The Exceptional Family Member Program (EFMP) is a mandatory enrollment program for all active duty personnel with family members with special needs. The goal of EFMP is to assist military families in managing the dual demands of a Marine Corps career and the special needs of a family member. An exceptional family member includes a family member enrolled in DEERS and MCTFS who possesses a diagnosed physical, intellectual or emotional need that requires specialized medical or educational services. Enrollment in the EFMP program is designed to assist the sponsor with assignment to a duty station where appropriate services necessary to support the family member(s) are available. Installation EFMP Specialists are available to assist sponsors and their family members with the enrollment process, resource, referral, and support before, during and after Permanent Change of Station transitions. Specialists also serve as advocates for EFMP families to ensure access to vital medical, educational and community services. For more information about the EFMP program please contact your installation office.
I’ll have to visit the local elementary school to get him evaluated for an IEP…which, fingers crossed, will allow him to attend preschool there (five minutes from our house). I need to start researching therapists because there’s a waiting list. And I’m sure about a thousand other things I’m forgetting or haven’t thought of/learned yet.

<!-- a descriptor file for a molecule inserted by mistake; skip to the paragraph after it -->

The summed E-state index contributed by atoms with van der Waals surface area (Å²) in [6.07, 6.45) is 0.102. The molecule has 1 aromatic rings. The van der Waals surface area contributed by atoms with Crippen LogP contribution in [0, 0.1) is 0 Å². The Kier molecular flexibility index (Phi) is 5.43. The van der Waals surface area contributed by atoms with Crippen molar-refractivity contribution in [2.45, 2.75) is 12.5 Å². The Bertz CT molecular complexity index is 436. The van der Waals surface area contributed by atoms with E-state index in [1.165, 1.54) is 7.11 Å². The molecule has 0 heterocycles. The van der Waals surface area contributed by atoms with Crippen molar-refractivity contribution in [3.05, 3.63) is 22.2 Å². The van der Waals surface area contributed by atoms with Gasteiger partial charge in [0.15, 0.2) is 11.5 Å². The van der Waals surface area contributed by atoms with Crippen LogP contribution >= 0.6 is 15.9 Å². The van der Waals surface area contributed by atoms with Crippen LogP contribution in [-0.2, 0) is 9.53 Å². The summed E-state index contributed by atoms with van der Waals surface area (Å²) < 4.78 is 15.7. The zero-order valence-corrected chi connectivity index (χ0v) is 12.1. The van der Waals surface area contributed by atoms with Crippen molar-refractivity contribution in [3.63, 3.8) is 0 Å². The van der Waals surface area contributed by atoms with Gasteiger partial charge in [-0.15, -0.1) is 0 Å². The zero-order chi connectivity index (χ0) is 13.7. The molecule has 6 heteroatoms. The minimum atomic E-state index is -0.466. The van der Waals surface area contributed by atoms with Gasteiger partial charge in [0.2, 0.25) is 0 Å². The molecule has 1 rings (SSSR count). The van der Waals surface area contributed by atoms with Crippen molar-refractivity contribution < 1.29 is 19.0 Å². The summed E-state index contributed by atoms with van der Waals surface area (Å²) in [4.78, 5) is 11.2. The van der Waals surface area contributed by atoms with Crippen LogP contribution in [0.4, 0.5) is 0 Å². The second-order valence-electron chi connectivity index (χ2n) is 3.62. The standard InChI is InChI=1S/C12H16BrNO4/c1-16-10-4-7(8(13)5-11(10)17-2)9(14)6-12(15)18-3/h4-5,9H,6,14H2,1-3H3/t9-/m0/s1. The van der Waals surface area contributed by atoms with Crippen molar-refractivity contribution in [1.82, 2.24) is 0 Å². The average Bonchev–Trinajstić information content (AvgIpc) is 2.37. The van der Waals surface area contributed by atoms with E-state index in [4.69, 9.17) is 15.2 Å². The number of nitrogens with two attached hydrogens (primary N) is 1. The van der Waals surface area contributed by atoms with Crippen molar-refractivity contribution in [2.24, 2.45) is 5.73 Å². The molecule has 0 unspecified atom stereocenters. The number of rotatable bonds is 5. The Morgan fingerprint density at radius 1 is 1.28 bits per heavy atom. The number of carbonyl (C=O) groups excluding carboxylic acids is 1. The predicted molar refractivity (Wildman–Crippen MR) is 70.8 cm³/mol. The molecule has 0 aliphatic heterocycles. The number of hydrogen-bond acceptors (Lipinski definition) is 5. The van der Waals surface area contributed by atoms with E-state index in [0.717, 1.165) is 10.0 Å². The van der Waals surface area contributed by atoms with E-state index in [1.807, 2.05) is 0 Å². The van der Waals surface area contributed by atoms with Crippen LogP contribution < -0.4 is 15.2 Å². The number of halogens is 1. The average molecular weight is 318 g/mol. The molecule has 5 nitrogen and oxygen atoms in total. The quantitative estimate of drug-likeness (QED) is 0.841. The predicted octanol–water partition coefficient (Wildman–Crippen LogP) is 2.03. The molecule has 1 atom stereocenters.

The good thing, however, is that the pediatrician said I’m doing everything right with him (just from watching us interact during the appointment)—so that’s positive at least—and I can just keep keeping on at home.
I have shared the diagnosis with my family and friends and they have all been amazingly supportive. In fact, the comments two friends made really stand out and I want to share them here, so I will remember them forever (and maybe someday I can read them without crying like an emotional pregnant woman):
- Aaron: Here’s the thing to remember—a diagnosis doesn’t change who Owen is. All it does is attach a label to a collection of his behaviors so that you can get the appropriate assistance to help him continue to develop. He’s still the same child that you’ve been playing with and taking pictures of and sharing stories about that he’s always been.
- David: That just means he’s even more special!
So, this is sure to be an interesting, frustrating, and eventually rewarding journey… Stay tuned!